A new National Security Bill, adopted by parliament in December, retains the power of the NISS to detain people without charge for four and a half months and maintains immunity from prosecution for security officers.
- On 21 October, Adam Suleiman Sulman, one of the 103 defendants sentenced to death by special counterterrorism courts (see below), died in a police hospital in Khartoum two days after he was taken there from Kober prison. He was still in shackles. Adam Suleiman Sulman had been tortured during his detention. He also had a mental disorder that was reportedly exacerbated by his detention and torture. He died of tuberculosis and was denied adequate health care, despite warnings by his lawyer that he needed urgent medical attention.
Unfair trials - special courts
Between July 2008 and June 2009, 103 individuals were sentenced to death by special counter-terrorism courts. The defendants were convicted collectively after unfair trials of crimes relating to their alleged participation in the JEM attack on Khartoum in May 2008. The special courts were set up in the aftermath of the attack in application of the 2001 Counter- Terrorism Act. The "confessions" of most defendants were allegedly extracted under torture and were accepted by the courts as the main evidence to secure their conviction. Many defendants were only given access to a lawyer after their trial had begun. All but one defendant, who died in custody (see above), were awaiting the outcome of appeals at the end of the year.
In addition to those sentenced to death by the special courts, at least six people were sentenced to death by ordinary courts and nine were executed.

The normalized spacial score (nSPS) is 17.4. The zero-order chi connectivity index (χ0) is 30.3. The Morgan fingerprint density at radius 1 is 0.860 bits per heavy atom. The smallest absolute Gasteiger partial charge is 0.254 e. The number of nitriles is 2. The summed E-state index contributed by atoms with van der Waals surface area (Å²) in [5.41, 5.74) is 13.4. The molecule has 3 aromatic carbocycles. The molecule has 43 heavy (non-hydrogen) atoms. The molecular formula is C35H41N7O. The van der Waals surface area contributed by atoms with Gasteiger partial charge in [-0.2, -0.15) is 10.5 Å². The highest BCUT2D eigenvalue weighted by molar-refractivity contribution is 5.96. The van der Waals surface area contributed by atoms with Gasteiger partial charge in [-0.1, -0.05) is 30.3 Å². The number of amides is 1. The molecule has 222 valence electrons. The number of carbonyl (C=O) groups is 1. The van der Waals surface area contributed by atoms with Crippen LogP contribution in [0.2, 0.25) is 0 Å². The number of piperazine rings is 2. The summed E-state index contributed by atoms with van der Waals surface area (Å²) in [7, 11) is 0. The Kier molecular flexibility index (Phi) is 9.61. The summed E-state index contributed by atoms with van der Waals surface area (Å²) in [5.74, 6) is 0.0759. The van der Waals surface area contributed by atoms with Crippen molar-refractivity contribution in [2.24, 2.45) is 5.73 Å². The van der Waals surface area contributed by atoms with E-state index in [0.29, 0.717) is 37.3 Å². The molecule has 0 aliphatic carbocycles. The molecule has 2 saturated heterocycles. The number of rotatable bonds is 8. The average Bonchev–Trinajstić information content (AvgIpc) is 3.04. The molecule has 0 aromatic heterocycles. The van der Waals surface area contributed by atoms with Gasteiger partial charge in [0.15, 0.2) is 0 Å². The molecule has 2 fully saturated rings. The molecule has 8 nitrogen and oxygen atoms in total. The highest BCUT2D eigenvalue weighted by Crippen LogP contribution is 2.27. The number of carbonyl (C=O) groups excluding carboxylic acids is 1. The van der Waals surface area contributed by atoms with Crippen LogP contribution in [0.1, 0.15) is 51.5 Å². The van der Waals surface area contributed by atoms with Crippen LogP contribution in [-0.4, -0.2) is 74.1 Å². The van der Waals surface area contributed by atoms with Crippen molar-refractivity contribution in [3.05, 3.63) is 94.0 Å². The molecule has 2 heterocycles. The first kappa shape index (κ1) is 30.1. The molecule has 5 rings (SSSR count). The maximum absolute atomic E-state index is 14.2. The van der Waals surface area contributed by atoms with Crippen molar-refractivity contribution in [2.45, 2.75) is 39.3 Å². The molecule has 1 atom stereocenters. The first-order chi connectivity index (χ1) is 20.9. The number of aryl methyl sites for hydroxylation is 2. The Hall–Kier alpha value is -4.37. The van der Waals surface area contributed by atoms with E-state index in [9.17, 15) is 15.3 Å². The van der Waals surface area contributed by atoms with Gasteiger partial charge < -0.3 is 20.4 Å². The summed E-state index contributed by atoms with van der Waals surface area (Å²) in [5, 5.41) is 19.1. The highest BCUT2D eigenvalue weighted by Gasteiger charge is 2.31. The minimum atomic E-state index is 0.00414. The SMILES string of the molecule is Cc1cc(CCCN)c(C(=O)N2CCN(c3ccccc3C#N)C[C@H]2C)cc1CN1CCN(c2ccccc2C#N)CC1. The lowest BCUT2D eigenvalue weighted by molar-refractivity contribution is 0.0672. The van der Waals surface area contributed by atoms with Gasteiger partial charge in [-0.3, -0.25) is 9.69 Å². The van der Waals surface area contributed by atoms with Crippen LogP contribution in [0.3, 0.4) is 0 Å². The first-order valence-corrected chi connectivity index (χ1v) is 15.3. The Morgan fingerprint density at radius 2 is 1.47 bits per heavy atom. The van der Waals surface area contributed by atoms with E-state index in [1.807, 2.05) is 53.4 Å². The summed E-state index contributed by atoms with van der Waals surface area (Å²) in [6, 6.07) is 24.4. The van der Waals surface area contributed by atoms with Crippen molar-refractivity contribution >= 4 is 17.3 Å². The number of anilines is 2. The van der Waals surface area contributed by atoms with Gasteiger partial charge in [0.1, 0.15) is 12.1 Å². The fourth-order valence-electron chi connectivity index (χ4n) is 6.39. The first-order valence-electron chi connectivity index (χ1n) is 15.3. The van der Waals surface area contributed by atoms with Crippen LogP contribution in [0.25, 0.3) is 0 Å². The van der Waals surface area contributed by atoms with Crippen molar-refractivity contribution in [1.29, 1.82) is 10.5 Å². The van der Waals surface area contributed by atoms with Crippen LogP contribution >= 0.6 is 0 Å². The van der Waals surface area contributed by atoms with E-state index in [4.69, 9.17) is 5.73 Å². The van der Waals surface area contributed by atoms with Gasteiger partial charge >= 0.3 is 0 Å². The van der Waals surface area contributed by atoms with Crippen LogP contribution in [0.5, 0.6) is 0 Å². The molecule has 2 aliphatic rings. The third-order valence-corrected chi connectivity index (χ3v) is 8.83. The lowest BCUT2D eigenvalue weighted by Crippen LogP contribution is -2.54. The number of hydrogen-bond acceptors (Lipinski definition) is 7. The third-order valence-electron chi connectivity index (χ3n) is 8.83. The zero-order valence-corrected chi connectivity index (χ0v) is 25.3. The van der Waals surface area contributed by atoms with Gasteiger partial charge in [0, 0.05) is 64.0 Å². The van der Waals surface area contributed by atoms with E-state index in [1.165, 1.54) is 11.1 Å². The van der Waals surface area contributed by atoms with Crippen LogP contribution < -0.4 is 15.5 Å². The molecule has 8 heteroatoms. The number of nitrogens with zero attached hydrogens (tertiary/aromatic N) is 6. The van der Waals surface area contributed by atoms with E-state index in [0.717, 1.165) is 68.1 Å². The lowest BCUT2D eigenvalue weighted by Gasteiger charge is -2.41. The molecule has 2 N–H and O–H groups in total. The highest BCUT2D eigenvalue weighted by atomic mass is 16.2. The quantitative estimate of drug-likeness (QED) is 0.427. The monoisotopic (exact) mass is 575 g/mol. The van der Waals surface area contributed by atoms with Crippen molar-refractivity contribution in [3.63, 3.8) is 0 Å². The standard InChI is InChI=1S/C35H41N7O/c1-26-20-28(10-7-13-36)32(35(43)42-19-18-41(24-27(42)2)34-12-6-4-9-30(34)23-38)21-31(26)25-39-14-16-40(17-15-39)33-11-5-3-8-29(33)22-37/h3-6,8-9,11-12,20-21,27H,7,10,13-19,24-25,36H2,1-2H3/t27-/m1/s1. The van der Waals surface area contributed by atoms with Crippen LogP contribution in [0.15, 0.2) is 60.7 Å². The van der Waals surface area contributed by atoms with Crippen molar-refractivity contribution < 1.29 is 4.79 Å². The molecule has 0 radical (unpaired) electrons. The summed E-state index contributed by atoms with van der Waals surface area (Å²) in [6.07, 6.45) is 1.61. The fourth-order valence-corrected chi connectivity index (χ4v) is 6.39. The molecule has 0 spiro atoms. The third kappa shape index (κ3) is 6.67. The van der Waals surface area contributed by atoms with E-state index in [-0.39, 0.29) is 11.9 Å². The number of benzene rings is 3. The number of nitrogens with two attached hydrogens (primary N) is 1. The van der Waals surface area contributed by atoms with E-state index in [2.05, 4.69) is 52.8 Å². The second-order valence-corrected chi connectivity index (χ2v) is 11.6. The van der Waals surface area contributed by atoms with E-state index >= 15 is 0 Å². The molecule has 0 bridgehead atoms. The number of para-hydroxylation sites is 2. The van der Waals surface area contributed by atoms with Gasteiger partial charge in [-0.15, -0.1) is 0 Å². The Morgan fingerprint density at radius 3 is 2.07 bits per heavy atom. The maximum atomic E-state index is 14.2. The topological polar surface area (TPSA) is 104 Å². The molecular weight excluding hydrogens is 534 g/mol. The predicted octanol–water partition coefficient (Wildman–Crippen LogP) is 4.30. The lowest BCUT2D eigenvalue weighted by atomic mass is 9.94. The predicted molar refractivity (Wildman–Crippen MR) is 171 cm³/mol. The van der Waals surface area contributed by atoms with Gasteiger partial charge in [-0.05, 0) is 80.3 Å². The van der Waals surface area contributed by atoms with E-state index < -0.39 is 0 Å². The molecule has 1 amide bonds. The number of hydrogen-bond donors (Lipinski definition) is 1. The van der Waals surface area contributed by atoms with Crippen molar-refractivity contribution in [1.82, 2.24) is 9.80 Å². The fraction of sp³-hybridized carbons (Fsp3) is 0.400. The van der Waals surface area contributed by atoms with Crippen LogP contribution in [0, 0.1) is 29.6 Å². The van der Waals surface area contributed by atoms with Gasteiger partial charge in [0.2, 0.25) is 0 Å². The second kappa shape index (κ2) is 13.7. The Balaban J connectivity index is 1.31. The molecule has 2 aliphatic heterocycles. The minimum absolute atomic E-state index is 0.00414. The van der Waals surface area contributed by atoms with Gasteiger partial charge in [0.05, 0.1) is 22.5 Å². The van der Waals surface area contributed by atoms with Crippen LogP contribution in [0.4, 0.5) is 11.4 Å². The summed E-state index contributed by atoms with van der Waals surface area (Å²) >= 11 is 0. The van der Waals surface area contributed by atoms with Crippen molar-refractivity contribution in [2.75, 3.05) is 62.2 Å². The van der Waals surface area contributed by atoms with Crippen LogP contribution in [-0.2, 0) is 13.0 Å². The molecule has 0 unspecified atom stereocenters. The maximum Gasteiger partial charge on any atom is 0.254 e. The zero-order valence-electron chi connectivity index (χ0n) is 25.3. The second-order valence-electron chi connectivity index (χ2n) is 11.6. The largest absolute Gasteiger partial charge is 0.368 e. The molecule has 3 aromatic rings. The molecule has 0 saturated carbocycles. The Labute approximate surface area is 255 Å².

- Nine men accused in relation to the murder of newspaper editor Mohamed Taha, who was found beheaded in September 2006, were executed on 13 April after the Supreme Court upheld their death sentences. Although all nine retracted their confessions in court alleging they had been extracted under torture, the Appeal Court accepted their "confessions" as evidence against them. All nine were from Darfur.
- Four men were sentenced to death in June by the Court of First Instance in Khartoum for the killing of USAID employee John Granville and his driver Abdel Rahman Abbas on 1 January 2008. After the family of Abdel Rahman Abbas pardoned the four men, as they are entitled to do under Islamic law in Sudan, the Court of Appeal sent the case back to the Court of First Instance which upheld the death sentences on 12 October. Three of the defendants alleged that their confessions had been extracted under torture.
Enforced disappearances and incommunicado detention
Around 200 of the approximately 1,000 people arrested following the attack by the JEM on Khartoum in May 2008 remained unaccounted for, according to a June report by the Special Rapporteur on the situation of human rights in the Sudan. At the end of 2009, the government had still not named the detainees, clarified their status or whereabouts, or allowed them access to their families and lawyers.
Freedom of expression - freedom of the press
The print media was heavily censored in the first nine months of the year. The NISS visited newspapers daily and censored articles they considered harmful to the government or ruling party, or covered sensitive issues such as the ICC or Darfur. This prompted protests by journalists and media owners, including the voluntary suspension of their publications. A new press law, passed in June, maintained restrictions on journalists, such as fines against journalists and publications for alleged press offences, and the powers of the National Press and Publication Council to close down newspapers. On 27 September, President Al Bashir lifted the censorship, imposed 18 months earlier by the NISS, and the government called on editors in return to adhere to a journalistic "ethical code" that could mean they would not address issues that would have been censored in the past.
Journalists continued to be intimidated and arrested by the NISS. Foreign journalists were harassed and expelled reportedly for covering issues seen as sensitive or harmful to Sudan.